CHARLESTON, S.C. — Facing newly barbed questions about his wealth, Mitt Romney on Thursday refused to bow to pressure to immediately release his tax returns in the rocky home stretch of South Carolina's Republican primary. Though still the nomination front-runner, he also lost his claim to an Iowa victory just as Newt Gingrich emerged as a stronger threat.
"You'll hear more about that. April," was all Romney had to say in response to a shouted question about his tax records from the crowd gathered outside his campaign headquarters here.
The event was his only one ahead of an evening debate in which questions about his wealth were all but certain.
He has reluctantly agreed to release his tax returns but has spurned calls from his rivals and even allies — including key supporter New Jersey Gov. Chris Christie — to do so immediately. He says people will have to wait until April, probably after the GOP has settled on a nominee. Romney also has not yet explained why he keeps part of his fortune in the Cayman Islands. His campaign says he does not receive a tax break on the money there.
The silence from Romney's campaign on details of his holdings was just one element of a political day that underscored the unpredictability of Saturday's South Carolina primary.
In a blow to Romney, Texas Gov. Rick Perry dropped out of the race and endorsed Gingrich, a move that could start to consolidate conservative support behind the former House speaker.
That shrunk the field, leaving Romney and Gingrich on stage Thursday night with just Texas Rep. Ron Paul and former Pennsylvania Sen. Rick Santorum. Santorum claimed an Iowa win during the day — the state party said he did have the biggest share of the votes it could count — and he continued to fight Gingrich for the mantle of Romney's chief conservative foe.
Romney barely mentioned Perry at all, leaving him out of a speech to supporters and only mentioning him in passing when pressed by reporters afterward.
"Terrific guy, terrific conservative," Romney said. "We're going to miss him on stage tonight."
One bright spot on an otherwise dreary day came when a key South Carolina donor and former Perry supporter, David Wilkins, said he would support Romney instead of backing Gingrich.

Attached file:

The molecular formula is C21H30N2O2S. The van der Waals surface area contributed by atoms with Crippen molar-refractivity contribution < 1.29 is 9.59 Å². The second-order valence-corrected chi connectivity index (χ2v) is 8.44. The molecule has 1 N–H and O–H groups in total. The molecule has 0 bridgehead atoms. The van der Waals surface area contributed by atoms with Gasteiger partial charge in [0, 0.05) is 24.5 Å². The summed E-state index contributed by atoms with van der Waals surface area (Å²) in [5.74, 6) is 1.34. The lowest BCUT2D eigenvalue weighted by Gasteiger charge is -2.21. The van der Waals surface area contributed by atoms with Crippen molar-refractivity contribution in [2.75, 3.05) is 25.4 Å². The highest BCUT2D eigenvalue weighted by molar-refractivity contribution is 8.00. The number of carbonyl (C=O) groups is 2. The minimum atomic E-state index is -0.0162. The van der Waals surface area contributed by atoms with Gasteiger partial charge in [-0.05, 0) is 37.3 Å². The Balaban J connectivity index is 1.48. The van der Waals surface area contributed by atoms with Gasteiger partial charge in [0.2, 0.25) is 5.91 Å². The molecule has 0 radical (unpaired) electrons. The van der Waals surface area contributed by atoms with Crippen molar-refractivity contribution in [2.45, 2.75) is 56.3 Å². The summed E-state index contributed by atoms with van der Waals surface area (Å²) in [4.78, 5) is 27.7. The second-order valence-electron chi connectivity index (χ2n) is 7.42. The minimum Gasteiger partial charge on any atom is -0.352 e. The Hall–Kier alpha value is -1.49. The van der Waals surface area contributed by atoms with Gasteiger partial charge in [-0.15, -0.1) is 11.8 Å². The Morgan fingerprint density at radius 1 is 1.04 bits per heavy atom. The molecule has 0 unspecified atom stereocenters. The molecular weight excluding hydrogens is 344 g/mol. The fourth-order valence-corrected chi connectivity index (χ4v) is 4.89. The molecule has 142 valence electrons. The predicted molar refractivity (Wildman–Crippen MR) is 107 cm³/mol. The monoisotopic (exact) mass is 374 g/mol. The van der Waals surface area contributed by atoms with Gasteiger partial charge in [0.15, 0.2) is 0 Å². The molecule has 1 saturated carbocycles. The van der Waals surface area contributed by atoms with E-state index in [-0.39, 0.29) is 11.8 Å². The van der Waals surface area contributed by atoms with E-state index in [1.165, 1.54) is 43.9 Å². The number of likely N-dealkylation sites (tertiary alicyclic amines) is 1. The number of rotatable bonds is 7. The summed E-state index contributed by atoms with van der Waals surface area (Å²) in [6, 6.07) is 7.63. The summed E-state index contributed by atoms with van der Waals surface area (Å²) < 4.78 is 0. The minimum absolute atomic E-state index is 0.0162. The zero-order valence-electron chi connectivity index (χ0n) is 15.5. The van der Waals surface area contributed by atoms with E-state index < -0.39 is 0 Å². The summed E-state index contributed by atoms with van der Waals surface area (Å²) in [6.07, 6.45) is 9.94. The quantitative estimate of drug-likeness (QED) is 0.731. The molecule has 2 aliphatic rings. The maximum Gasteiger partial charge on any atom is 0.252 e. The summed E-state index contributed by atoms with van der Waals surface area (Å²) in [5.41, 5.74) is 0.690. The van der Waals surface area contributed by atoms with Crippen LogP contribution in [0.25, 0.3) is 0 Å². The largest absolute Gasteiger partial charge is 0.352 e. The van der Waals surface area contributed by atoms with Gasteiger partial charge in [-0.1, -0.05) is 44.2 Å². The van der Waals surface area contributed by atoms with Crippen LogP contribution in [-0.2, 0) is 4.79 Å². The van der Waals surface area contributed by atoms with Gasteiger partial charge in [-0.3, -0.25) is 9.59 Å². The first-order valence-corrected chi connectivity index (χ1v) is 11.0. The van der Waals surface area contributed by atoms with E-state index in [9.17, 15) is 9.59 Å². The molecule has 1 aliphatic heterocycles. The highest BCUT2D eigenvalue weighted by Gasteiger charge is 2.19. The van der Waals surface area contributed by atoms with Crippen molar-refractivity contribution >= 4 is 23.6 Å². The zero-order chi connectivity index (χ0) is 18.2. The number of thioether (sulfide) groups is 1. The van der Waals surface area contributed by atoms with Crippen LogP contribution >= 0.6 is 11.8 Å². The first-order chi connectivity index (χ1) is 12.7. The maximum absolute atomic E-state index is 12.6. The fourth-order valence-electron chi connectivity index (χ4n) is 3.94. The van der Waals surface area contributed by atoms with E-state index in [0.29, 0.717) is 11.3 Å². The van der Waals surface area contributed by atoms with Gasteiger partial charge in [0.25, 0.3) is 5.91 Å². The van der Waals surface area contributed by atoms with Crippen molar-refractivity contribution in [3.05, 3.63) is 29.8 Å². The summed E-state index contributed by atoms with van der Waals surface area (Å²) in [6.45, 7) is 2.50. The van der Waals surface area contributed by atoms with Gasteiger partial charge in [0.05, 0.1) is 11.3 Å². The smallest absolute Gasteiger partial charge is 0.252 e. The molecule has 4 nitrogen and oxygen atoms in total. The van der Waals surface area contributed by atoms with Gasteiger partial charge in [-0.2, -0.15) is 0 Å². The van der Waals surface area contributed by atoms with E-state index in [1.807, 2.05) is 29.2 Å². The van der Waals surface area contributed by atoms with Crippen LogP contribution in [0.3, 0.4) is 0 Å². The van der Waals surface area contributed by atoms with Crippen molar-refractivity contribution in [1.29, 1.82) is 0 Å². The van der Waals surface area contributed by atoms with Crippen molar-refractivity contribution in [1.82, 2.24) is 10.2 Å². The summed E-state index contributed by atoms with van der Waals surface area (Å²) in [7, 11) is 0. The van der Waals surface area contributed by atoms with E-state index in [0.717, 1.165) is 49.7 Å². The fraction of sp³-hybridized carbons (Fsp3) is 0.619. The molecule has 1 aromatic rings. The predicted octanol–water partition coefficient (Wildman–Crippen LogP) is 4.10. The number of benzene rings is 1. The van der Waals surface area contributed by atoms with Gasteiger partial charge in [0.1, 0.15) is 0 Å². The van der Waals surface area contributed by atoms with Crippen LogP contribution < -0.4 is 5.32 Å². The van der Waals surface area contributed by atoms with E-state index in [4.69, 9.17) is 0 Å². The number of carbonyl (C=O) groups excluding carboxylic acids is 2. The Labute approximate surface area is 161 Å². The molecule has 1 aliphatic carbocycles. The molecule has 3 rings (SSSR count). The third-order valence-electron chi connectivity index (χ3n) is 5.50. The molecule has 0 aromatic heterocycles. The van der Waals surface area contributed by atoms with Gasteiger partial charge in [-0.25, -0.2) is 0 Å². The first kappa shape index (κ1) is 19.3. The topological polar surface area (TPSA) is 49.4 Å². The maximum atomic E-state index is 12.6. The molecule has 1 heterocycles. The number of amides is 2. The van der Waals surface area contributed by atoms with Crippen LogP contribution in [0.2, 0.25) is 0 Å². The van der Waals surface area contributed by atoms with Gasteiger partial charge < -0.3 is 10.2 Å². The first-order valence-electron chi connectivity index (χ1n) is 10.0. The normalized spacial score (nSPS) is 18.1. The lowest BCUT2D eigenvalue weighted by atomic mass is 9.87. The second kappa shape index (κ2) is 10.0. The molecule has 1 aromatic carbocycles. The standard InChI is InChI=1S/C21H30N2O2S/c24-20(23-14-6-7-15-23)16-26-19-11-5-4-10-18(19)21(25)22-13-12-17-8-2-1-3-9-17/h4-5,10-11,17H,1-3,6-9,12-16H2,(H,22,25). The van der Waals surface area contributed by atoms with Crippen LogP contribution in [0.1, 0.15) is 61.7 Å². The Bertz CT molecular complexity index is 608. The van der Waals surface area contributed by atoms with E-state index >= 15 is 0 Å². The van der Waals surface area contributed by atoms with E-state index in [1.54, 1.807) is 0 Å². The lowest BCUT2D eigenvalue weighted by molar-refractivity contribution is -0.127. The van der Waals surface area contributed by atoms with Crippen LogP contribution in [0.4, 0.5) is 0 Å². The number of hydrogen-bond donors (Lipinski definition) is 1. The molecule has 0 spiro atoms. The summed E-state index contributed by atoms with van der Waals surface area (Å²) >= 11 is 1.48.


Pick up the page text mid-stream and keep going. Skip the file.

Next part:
But Romney also was grappling with the announcement from the Iowa GOP that Santorum actually led him by 34 votes in the final tally of the state's leadoff caucuses, though no winner has been declared. At the very least, it was a symbolic setback for a Romney campaign reeling from a series of bumps over the past few days.
In a written statement, Romney called the Iowa results a "virtual tie" and praised Santorum's "strong performance" in the state.
It was a far different type of day when Romney touched down in South Carolina just over a week ago, coming off what appeared to be twin victories in Iowa and New Hampshire.
Since then, Romney has been confronted by attacks from his opponents on everything from his tax returns to his changed positions on social issues like abortion. And he's made unforced errors talking about his own personal wealth and defending the private equity firm he founded, Bain Capital.
On Tuesday, Romney disclosed that he pays an effective tax rate of about 15 percent, lower than what he would pay if he earned a regular paycheck rather making most of his income in dividends, capital gains and the like. He also called "not very much" the amount he earned in speechmaking fees: $373,327.62 for 12 months in 2010 and early 2011.
His campaign has repeatedly refused to answer more questions about his fortune, and the candidate himself has tried to change the subject as Gingrich inches up in polls.
Recognizing the threat, Romney has assailed Gingrich's claims that he helped President Ronald Reagan create jobs. He says Gingrich is living in "fantasyland."
Regardless of the outcome of the primary Saturday, the former Massachusetts governor's past 10 days have played into the hands of Democrats who are looking to paint him as an out-of-touch multimillionaire during the general election.
In the meantime, Democrats planned a series of news conferences to argue that the work Romney did at Bain Capital wasn't the same as bolstering American manufacturing.
President Barack Obama's campaign advisers contend voters are unlikely to back a wealthy Republican with financial-industry ties at a time of lingering economic distress.
The questions about Romney's wealth began last week in New Hampshire when he told an audience he knew what it was like to worry about being "pink-slipped" and losing a job. A day later, he said, "I like being able to fire people who provide services to me" — a comment about health insurance companies that his rivals used to paint Romney as out of touch with ordinary Americans.
In a moment that was clearly unscripted, Romney disclosed for the first time Tuesday that, despite his wealth of hundreds of millions of dollars, he has been paying taxes in the neighborhood of 15 percent, far below the top maximum income tax rate of 35 percent, because his income "comes overwhelmingly from investments made in the past."
During 2010 and the first nine months of 2011, the Romney family had at least $9.6 million in income, according to a financial disclosure form submitted in August.
The maximum marginal U.S. income tax rate of 35 percent applies — in theory more than practice — to households with taxable income of over about $388,500.
Like many wealthy people, the Romneys have been helped by changes in federal tax policy that have placed much lower tax rates on investment income — from dividends, interest and capital gains from the sale of stocks and other assets — than on wages and salaries.
Under the Bush-era tax cuts strongly supported by most Republicans, such investment income, including gains on securities held for a year or longer, is subject to a tax rate of 15 percent.
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